Coppock, Alexander and Donald P. Green. “Do Belief Systems Exhibit Dynamic Constraint?” Working Paper.
As described in Converse (1964), belief systems are dynamically constrained if a change in one idea-element causes a concomitant change in a related idea-element. While an enormous literature is dedicated to the study of static constraint (the extent to which individuals hold political views that “go together”), very little theoretical or empirical work has developed the concept of dynamic constraint since Converse’s original formulation. We fill this gap with a new formalization of the theoretical argument and evidence from survey experiments conducted variously on online convenience samples, a nationally representative sample, and a convenience sample of political elites. Our results indicate that even among subjects whose belief systems are manifestly constrained in the static sense, a change in one attitude does not necessitate changes in related attitudes. We conclude that on the whole, weak levels of dynamic constraint underscore Converse’s thesis about the limited extent of ideological thinking in the mass public.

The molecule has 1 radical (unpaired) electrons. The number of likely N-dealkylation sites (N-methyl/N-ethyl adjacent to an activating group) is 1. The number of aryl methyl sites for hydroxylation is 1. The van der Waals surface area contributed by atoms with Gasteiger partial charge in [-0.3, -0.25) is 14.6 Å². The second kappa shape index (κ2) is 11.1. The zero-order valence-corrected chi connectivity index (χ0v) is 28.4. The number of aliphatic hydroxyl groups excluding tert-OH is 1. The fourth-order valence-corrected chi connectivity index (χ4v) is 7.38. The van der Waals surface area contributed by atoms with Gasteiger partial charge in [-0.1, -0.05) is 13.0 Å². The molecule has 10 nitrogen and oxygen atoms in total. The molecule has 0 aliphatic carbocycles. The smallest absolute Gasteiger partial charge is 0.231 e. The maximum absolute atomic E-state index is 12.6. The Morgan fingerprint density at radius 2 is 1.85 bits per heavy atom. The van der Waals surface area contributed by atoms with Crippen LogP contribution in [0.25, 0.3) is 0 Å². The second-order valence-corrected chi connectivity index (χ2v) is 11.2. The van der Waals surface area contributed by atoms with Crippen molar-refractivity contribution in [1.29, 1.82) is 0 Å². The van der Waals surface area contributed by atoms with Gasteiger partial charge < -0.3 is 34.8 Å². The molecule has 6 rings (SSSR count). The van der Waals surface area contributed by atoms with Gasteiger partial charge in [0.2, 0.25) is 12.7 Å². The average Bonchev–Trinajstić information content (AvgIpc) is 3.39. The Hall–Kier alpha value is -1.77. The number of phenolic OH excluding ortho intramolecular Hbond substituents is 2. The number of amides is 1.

Preliminary draft here.
Figure 5 from paper, showing strong effects of treatments on target issues and virtually no effects of treatments on nontarget issues.